My 13-year-old daughter is blessed with uncommon beauty. The first time I noticed my child standing out from the crowd was at her ballet recital. She came on stage and people around me began whispering, “Look at her. What a beauty.” I was shocked to see the beauty they were referring to, the tall girl with long, shiny, dark hair, olive skin and dancing black eyes, was mine.
Her beauty has side effects. She gets called on more in class and is perceived as “smarter” than some of her less attractive classmates. Salespeople give us extra attention. Adult friends speculate on what she will look like when she’s 16. Her father shakes his head with worry when teen-age boys turn and watch her walk. Total strangers come up to us in malls and grocery stores and say, “Your daughter is so beautiful.” We smile and try to be gracious. She is embarrassed, and I try to deal with my panic.
Panic? How on Earth could there be a single thing wrong with having a beautiful daughter? It’s what the magazines, books and movies all recommend for perfect happiness. It’s proven that good-looking job candidates get the position over less attractive ones. Beauty, complete with slender body type, is one’s ticket to anything.
But I fear for her. I fear that she will consider her beauty as something she has “accomplished” rather than something she has been born with. After all, she receives more compliments for her shiny hair than for her performance in academics. She is praised for her sparkling eyes more than her ability on the championship softball team. And she’s aware that boys are watching her. Aware, embarrassed and intrigued.
Meanwhile, I watch her too. Careful to pounce when she spends more time in front of the mirror than curled up with a book. Quick to put down her requests for clothes and accessories. Overboard with encouragement in sports and math. I am happy she perceives herself as attractive. So many of her friends are already mourning the gene-pool lottery. Most of her girlfriends are veterans of Sugar Busters and stare silently as my daughter opens a candy bar or crunches potato chips. I see it in their eyes. I can remember what it felt like to be the only one ordering mashed potatoes.
At 13 years old, her friends are figuring out that she’s getting a free ride and they have to ante up the admission price. She’s unaware of their envy, but I am not.
I am a realist, and I know that my daughter’s physical beauty will provide her with a foundation for lifelong self-esteem. It will also open doors, smooth paths and help win friends. But it carries its own price tag — one not everyone can see and that may not come due for years. Why feel angst over what appears to be a blessing?
The answer is due to the nature of physical beauty; the danger of relying on that beauty and the despair when physical beauty goes. She is so young. There is still the chance that puberty will kick her around. She may develop acne, put on weight, become awkward. She may be one people remember as that once beautiful child, shaking their head with pity for beauty lost. She may lose her beauty in other ways such as a car accident, disease, a change in society’s standard of beauty.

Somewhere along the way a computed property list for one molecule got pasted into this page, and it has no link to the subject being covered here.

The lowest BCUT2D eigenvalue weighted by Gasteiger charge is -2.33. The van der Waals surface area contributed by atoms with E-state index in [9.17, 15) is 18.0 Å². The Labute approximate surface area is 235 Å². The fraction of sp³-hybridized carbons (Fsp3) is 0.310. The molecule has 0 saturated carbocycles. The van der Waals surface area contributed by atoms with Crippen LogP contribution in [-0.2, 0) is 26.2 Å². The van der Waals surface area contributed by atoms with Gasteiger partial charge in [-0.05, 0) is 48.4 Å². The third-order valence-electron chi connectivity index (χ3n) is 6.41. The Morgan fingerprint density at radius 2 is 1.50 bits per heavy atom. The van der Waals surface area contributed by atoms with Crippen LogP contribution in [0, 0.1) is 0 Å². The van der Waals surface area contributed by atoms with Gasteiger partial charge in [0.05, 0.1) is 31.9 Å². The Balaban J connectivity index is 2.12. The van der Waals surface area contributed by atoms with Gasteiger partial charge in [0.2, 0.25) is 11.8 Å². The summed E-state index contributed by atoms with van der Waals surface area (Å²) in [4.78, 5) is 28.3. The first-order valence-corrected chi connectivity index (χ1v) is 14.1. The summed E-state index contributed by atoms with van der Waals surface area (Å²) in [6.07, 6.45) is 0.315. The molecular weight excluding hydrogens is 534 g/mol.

There are tragedies associated with putting all your eggs in one beauty basket. She may find so much gratification in merely being beautiful that she doesn’t develop into the fine person she should become. She may focus her young growing years on ways to become more attractive, more appealing, thinner. She may never get over being beautiful at 13.
“She should go into modeling,” said the sales woman as I completed my purchase. I stopped writing a check, my pen held midair. “She wants to be a teacher,” I replied, icy with anger, out of proportion to the kindly remark.
I want to tell strangers to stop commenting on my daughter’s looks. I want boys to notice her sweet spirit, and I want our society to start a beauty contest with criteria such as good nature, values, kindness and ability to achieve goals other than displaying beauty. But that is only a wistful dream. Beauty will always be valued, and the loss of beauty will always be mourned.
I know women who have devoted their lives to retaining beauty. They go from plastic surgeon to dermatologist to aerobics class. They define their existence by attempting to stay beautiful and young. Models in fashion magazines have bodies closer to my daughter’s than to the women who will buy the clothes. In a society that labels a 13-year-old as a perfect beauty, all others need not apply.
I was considered beautiful, once. Total strangers used to tell me I would be a great beauty when I grew up. In my deepest core, I believed them. It was a source of self-esteem and also one of insecurity. Did I get the job because I was attractive or because I was smart? Did the guy ask me out for me or to show me off?
I was always fearful of too-handsome men; they had it too easy and were too used to having attractive girl friends. While my girlfriends would pine for David Cassidy or Bobby Sherman, my fantasies evolved around the Hunchback of Notre Dame or the Phantom of the Opera. I would have been a sucker for an Internet romance, where someone would get to know me for me. I never knew for sure, and it was not the kind of question that would endear me to friends. When they were bonding with the grapefruit diet or Weight Watchers, I would be in the library, reading history and biographies, left out of the circle of chicks and looking for things to dream about.
Now, I can view the whole thing with a wry smile. It was fun while it lasted; it opened doors and closed some too. I may have missed out on a Phantom because he judged me by the cover. Now, as time marches through my body, bringing gray hair and laugh lines, I do know one thing for sure. There is one truth I want my young beautiful daughter to know, to spare her the pain of believing otherwise.